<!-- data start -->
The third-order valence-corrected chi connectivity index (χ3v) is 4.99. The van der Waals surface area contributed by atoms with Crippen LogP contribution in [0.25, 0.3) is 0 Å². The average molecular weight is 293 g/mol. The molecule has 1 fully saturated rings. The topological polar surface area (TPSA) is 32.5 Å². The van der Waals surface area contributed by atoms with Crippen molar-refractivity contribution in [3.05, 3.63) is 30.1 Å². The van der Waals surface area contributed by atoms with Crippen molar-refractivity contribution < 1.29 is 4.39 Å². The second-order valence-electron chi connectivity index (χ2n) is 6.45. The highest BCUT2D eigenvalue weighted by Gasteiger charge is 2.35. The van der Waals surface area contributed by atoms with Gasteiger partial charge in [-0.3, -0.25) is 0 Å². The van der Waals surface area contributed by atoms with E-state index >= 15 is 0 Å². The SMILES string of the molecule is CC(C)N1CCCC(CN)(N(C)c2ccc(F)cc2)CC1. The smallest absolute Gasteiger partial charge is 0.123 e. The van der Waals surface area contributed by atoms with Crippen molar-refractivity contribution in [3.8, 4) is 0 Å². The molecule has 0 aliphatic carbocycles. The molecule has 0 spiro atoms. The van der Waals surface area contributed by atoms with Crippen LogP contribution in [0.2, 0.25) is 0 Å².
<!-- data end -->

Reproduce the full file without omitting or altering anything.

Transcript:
The third-order valence-corrected chi connectivity index (χ3v) is 4.99. The van der Waals surface area contributed by atoms with Crippen LogP contribution in [0.25, 0.3) is 0 Å². The average molecular weight is 293 g/mol. The molecule has 1 fully saturated rings. The topological polar surface area (TPSA) is 32.5 Å². The van der Waals surface area contributed by atoms with Crippen molar-refractivity contribution in [3.05, 3.63) is 30.1 Å². The van der Waals surface area contributed by atoms with Crippen molar-refractivity contribution < 1.29 is 4.39 Å². The second-order valence-electron chi connectivity index (χ2n) is 6.45. The highest BCUT2D eigenvalue weighted by Gasteiger charge is 2.35. The van der Waals surface area contributed by atoms with Gasteiger partial charge in [-0.3, -0.25) is 0 Å². The van der Waals surface area contributed by atoms with E-state index >= 15 is 0 Å². The SMILES string of the molecule is CC(C)N1CCCC(CN)(N(C)c2ccc(F)cc2)CC1. The smallest absolute Gasteiger partial charge is 0.123 e. The van der Waals surface area contributed by atoms with Crippen molar-refractivity contribution in [3.8, 4) is 0 Å². The molecule has 0 aliphatic carbocycles. The molecule has 0 spiro atoms. The van der Waals surface area contributed by atoms with Crippen LogP contribution in [0.2, 0.25) is 0 Å².